India and Bangladesh have had a strong bond since the birth of Bangladesh. India was the first country to recognise Bangladesh as a separate independent state and established diplomatic relations with it immediately after its independence in 1971. Since then they share a friendly tie and are regarded as a textbook example of a neighbourly relationship. There is much in the past and present that unites these two countries. Their relationship is anchored in a shared history, common heritage, language, cultural ties and, values of secularism and democracy. It is based on sovereignty, equality, trust, understanding and a win-win partnership.
However, in the mid-1970s, their relations worsened as Bangladesh emphasized on its Islamic identity and developed closer ties with Islamic nations. In the Cold War Era, the two nations developed different alliances which further deteriorated their bilateral relations. But with the onset of economic liberalisation in South Asia, they forged greater engagement in trade and investment. Bilateral trade grew as they became common members of SAARC, BIMSTEC and Commonwealth. Over the last decades, their partnership has elevated to the next level through investments in new and high technology areas of Civil Nuclear Energy, Space, Information Technology, Defence, etc.
Recently few issues have raised eyebrows about the future of this alliance. However, before proclaiming any conclusion about the prospects of their relationship, it is worthwhile to closely analyse the advancements that have emerged over the years.
India has been very active in the development activity in Bangladesh. Bangladesh is the largest recipient of Line of Credit (LOC) funds from India. Besides, India provides grant assistance for projects under ‘Aid to Bangladesh’. Through this, multiples soft loans are extended for infrastructure development and capacity building. In the last couple of years, their bond has been further strengthened through bilateral relations.
To promote bilateral trade, both the countries have created a CEOs forum that offers policy level inputs in various areas of trade and investment besides facilitating exchanges among business communities of both the countries. Consequently, Bangladesh has become India’s biggest trade partner in South Asia. A joint consultative commission led by the Ministry of External Affairs coordinates and oversees the implementation of initiatives taken as well as explores newer avenues for cooperation.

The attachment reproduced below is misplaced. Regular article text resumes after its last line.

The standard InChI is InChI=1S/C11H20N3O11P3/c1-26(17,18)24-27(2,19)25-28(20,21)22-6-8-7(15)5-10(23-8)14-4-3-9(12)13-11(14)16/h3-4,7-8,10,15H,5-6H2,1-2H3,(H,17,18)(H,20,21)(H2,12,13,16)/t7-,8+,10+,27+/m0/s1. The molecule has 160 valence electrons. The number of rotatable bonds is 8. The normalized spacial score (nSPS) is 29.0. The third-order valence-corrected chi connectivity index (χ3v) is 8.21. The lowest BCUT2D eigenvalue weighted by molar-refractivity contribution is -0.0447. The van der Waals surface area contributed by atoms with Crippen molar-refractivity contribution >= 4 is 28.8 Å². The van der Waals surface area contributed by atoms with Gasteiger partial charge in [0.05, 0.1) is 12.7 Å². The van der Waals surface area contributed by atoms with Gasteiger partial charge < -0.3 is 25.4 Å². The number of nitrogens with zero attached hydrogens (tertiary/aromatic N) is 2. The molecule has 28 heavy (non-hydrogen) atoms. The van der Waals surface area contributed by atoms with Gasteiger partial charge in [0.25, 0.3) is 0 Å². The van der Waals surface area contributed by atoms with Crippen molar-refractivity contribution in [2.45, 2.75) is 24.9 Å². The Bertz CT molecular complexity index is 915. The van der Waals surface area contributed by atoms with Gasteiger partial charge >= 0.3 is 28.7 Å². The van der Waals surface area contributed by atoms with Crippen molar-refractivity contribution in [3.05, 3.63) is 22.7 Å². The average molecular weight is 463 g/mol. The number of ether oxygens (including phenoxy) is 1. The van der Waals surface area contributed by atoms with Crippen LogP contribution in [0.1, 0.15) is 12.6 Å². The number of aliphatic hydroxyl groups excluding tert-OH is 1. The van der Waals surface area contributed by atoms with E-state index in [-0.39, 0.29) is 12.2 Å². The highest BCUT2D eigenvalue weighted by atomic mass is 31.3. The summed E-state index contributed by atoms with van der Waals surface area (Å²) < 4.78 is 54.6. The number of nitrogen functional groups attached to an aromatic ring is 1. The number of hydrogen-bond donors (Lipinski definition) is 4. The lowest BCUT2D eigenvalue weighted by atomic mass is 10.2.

Cooperation in the energy sector is one of the hallmarks of India-Bangladesh relations. It has seen considerable progress in the last few years. Bangladesh currently imports about 1160 MW of power from India. Indian PSUs are working with their Bangladeshi counterparts to increase investments in natural gas and coal-fired power plants in Bangladesh. India would also set up civil nuclear reactors in Bangladesh for sharing information in the field of nuclear safety and production.
India-Bangladesh relations have usually been friendly except a few border disputes. The Indo-Bangladesh land boundary is the longest land boundary that India shares with any of its neighbours. It is porous and allows illegal migrants an easy passage. But continuous border killings of Bangladeshi civilians by Border Security Forces (BSF) have become a major area of contention. Though the officials have vowed to stop these shootings, ‘shoot-to-kill policy’ brought into play by BSF is a cause of discord between the alliance. These killings have also become a subject of a so-called ‘cyberwar’ between the hackers of two countries wherein websites of BSF, National Investigation Agency of India etc. have turned out to be victims.
Both countries have signed several agreements related to border and security cooperation. The Coordinated Border Management Plan (CBMP) signed in 2011 aims at synergizing the efforts of border forces towards checking cross-border illegal activities and maintaining peace and tranquillity along the border. India-Bangladesh Land Boundary Agreement (LBA) came into force in 2015 and the nations swapped enclaves in border regions, allowing people living there to stay or opt-out to another country.